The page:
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Wednesday, 6 July 2011

The 5 Myths of Servitization

It's been some time since I've blogged so I thought I'd better start before I get rusty.

Topic of the day. Servitization. I hate the term but for the life of me, I can't find anything else so I'm going to use it. Basically, this term comes from equipment manufacturing (economists would refer to this as production of durable goods) and the move towards more 'added-value services' (another term I detest) to achieve customer outcomes better. So .... the literature says that firms add value by selling consultancy, integration, education, blah de blah... so this is the phenomenon called 'servitization'. In fact, some firms are earning more revenues from selling such 'services' than they are selling the equipment itself so this means more revenue. Some studies have shown that servitizing is difficult and while revenues may be high, profitability is low and some studies have shown that servitizing is so difficult that many have failed. I thought I'll pen down some of my thoughts on this.

Myth no. 1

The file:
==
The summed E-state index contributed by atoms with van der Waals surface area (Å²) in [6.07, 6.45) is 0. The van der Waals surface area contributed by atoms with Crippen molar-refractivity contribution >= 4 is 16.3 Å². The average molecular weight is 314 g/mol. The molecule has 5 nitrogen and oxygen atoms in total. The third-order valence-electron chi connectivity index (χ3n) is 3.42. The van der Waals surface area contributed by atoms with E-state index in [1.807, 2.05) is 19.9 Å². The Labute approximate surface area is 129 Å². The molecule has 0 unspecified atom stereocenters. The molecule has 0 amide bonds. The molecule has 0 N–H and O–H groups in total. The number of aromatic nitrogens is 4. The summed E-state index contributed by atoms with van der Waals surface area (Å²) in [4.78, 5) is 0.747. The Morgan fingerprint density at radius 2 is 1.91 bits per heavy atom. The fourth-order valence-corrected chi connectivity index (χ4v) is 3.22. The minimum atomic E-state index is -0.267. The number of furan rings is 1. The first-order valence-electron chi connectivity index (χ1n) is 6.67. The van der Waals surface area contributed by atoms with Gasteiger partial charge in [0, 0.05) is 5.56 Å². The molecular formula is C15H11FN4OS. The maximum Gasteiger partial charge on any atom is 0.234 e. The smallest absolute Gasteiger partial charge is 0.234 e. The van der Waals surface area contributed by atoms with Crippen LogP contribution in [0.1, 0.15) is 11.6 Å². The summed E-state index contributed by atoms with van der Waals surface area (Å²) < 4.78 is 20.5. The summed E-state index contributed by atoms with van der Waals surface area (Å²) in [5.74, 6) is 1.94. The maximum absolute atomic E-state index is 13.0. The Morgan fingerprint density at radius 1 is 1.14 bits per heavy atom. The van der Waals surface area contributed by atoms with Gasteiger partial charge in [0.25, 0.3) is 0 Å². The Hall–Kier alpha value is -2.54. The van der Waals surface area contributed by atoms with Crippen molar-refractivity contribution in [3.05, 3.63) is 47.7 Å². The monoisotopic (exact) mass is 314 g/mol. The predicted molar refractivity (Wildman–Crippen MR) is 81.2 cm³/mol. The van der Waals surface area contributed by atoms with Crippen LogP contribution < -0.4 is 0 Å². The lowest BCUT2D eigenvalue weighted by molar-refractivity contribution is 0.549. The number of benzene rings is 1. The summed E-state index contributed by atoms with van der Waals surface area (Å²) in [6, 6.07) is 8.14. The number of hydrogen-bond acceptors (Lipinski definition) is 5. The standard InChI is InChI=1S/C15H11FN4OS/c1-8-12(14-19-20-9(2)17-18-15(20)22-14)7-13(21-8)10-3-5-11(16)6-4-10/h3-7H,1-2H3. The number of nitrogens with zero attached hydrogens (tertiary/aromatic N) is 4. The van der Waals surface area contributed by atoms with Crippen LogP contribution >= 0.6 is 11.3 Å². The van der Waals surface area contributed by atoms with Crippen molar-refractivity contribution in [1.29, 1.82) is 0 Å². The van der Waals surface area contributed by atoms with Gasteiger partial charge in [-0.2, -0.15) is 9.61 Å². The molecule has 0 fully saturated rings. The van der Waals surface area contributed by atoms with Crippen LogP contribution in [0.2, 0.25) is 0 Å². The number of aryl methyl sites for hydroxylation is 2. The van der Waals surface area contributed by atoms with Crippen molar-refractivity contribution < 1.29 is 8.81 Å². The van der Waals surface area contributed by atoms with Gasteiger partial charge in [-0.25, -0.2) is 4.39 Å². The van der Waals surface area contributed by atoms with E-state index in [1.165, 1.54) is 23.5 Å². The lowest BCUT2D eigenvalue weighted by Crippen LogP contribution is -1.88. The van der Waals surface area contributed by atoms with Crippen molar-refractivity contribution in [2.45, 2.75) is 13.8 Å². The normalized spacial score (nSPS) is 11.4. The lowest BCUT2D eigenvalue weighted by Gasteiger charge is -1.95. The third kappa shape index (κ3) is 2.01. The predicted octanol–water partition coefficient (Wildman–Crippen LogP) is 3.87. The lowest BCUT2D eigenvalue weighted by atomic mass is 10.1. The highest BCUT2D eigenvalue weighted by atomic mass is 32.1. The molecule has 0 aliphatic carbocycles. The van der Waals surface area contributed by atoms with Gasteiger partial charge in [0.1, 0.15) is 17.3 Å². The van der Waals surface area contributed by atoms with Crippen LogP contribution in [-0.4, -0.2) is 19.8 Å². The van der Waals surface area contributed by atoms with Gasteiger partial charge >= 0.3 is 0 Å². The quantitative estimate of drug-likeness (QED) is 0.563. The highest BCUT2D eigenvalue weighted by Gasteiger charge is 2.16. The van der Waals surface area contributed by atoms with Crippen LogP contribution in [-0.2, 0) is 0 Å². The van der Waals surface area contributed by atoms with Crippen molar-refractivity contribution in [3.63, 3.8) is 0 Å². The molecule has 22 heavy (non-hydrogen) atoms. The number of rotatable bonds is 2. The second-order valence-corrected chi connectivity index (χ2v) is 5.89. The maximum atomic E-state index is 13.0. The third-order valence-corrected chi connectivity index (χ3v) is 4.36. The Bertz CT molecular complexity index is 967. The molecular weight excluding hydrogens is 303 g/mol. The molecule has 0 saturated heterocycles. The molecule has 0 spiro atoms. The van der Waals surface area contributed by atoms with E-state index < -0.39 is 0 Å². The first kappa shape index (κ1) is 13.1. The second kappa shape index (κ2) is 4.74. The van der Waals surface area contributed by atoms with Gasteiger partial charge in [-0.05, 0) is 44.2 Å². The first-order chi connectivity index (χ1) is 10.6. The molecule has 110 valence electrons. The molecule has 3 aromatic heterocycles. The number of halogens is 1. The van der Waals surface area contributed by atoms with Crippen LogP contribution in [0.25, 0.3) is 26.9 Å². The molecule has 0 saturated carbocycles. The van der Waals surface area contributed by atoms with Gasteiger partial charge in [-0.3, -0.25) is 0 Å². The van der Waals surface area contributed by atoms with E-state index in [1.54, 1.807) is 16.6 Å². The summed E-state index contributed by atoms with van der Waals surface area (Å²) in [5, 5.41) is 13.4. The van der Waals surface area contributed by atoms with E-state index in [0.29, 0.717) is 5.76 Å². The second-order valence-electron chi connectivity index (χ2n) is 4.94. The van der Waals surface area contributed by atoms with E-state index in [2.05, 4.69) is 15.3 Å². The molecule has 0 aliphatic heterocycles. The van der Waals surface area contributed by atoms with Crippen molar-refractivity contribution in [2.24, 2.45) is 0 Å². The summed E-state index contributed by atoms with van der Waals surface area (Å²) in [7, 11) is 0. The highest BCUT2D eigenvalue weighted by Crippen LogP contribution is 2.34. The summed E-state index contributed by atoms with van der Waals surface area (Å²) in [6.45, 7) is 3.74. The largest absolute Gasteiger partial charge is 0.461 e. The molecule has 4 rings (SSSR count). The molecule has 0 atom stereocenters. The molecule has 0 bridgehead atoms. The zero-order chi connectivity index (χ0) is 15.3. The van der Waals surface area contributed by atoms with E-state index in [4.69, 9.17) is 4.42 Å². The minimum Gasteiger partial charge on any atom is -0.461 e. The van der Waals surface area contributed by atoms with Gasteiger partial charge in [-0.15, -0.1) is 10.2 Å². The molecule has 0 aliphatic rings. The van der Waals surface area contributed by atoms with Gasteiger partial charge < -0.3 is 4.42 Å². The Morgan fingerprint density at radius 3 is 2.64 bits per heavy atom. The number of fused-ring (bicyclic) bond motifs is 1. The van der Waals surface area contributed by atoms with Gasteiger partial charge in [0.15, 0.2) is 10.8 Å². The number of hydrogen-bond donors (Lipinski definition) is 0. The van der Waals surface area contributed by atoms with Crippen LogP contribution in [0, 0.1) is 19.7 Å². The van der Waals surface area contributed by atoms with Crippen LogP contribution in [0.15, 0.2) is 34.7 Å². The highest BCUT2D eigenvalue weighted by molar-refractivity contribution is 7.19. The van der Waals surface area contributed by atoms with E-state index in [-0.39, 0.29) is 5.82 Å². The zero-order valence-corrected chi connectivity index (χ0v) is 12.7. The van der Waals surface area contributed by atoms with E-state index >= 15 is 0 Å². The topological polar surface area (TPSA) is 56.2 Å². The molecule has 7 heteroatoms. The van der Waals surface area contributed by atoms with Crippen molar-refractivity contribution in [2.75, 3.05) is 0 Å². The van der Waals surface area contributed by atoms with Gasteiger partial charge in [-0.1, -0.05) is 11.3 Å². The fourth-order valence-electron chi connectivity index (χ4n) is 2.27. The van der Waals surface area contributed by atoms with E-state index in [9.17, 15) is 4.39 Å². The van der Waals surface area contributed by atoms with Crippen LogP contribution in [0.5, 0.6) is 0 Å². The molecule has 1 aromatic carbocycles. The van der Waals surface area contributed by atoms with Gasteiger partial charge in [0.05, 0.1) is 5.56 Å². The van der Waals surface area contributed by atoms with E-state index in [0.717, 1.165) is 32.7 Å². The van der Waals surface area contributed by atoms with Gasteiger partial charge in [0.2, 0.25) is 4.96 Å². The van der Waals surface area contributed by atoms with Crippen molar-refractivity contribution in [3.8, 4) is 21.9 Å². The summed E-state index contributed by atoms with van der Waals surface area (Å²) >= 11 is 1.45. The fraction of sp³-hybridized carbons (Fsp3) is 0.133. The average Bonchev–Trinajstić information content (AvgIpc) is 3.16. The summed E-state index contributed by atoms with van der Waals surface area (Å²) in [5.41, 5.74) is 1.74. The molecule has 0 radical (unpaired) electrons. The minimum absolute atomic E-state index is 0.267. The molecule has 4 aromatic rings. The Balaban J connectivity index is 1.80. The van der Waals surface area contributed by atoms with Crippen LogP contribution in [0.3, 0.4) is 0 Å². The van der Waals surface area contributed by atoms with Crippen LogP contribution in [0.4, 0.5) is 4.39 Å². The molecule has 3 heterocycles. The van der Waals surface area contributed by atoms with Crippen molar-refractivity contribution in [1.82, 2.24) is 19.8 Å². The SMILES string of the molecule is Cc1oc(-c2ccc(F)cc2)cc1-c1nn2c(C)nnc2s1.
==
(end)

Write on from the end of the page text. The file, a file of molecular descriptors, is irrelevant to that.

Servitization is an extension of your company's offering so who better to do it than the original manufacturer right? wrong. that's like saying i can't reach the pears at the top of the tree so I should grow my arm longer. Buy a pole, dummy. Achieving customer outcomes cannot be more different an organisational capability than the organisational capability to make equipment. The value of the former is achieving benefits for the customer through co-creation. The value of the latter is the transfer of equipment ownership. two. completely. different. value. and which would require different sets of resources, capabilities, flexibilities, you-name-ities. So the pole maker could possibly have a better chance of achieving outcomes (getting the pears) than you because your own set of resources (arms) would limit you. ok, maybe not the best analogy in the world but you get it right?

Myth no. 2